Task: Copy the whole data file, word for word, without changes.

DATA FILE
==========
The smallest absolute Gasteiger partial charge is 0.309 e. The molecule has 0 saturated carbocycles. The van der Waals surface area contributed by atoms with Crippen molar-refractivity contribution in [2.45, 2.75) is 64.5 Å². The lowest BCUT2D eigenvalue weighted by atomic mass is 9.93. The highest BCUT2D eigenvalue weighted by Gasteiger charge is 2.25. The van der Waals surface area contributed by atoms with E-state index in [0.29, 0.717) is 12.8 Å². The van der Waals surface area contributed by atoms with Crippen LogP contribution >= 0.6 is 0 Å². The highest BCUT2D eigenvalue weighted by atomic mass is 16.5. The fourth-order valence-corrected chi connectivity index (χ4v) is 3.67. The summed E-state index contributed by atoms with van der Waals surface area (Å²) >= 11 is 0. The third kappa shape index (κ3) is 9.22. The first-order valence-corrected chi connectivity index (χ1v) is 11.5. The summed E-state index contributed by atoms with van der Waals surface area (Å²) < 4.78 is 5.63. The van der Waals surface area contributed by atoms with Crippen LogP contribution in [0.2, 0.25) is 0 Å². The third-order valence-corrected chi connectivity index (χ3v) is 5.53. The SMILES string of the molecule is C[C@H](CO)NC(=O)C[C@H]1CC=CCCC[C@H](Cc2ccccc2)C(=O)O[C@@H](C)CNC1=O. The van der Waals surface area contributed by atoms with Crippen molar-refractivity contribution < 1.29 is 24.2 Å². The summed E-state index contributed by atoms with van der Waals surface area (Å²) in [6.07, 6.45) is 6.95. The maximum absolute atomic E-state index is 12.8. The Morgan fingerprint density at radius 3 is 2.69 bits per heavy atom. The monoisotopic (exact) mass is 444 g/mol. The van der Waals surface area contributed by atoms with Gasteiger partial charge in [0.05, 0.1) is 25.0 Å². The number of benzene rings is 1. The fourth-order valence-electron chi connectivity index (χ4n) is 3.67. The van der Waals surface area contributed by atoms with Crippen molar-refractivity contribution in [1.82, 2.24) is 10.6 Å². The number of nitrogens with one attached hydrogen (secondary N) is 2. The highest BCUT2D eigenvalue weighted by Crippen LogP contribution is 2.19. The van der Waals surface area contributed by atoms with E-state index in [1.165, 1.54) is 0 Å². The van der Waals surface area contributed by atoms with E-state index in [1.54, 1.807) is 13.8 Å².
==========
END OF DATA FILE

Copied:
The smallest absolute Gasteiger partial charge is 0.309 e. The molecule has 0 saturated carbocycles. The van der Waals surface area contributed by atoms with Crippen molar-refractivity contribution in [2.45, 2.75) is 64.5 Å². The lowest BCUT2D eigenvalue weighted by atomic mass is 9.93. The highest BCUT2D eigenvalue weighted by Gasteiger charge is 2.25. The van der Waals surface area contributed by atoms with E-state index in [0.29, 0.717) is 12.8 Å². The van der Waals surface area contributed by atoms with Crippen LogP contribution >= 0.6 is 0 Å². The highest BCUT2D eigenvalue weighted by atomic mass is 16.5. The fourth-order valence-corrected chi connectivity index (χ4v) is 3.67. The summed E-state index contributed by atoms with van der Waals surface area (Å²) >= 11 is 0. The third kappa shape index (κ3) is 9.22. The first-order valence-corrected chi connectivity index (χ1v) is 11.5. The summed E-state index contributed by atoms with van der Waals surface area (Å²) < 4.78 is 5.63. The van der Waals surface area contributed by atoms with Crippen LogP contribution in [0.2, 0.25) is 0 Å². The third-order valence-corrected chi connectivity index (χ3v) is 5.53. The SMILES string of the molecule is C[C@H](CO)NC(=O)C[C@H]1CC=CCCC[C@H](Cc2ccccc2)C(=O)O[C@@H](C)CNC1=O. The van der Waals surface area contributed by atoms with Crippen molar-refractivity contribution < 1.29 is 24.2 Å². The summed E-state index contributed by atoms with van der Waals surface area (Å²) in [6.07, 6.45) is 6.95. The maximum absolute atomic E-state index is 12.8. The Morgan fingerprint density at radius 3 is 2.69 bits per heavy atom. The monoisotopic (exact) mass is 444 g/mol. The van der Waals surface area contributed by atoms with Gasteiger partial charge in [0.05, 0.1) is 25.0 Å². The number of benzene rings is 1. The fourth-order valence-electron chi connectivity index (χ4n) is 3.67. The van der Waals surface area contributed by atoms with Crippen molar-refractivity contribution in [1.82, 2.24) is 10.6 Å². The number of nitrogens with one attached hydrogen (secondary N) is 2. The highest BCUT2D eigenvalue weighted by Crippen LogP contribution is 2.19. The van der Waals surface area contributed by atoms with E-state index in [1.165, 1.54) is 0 Å². The van der Waals surface area contributed by atoms with E-state index in [1.54, 1.807) is 13.8 Å².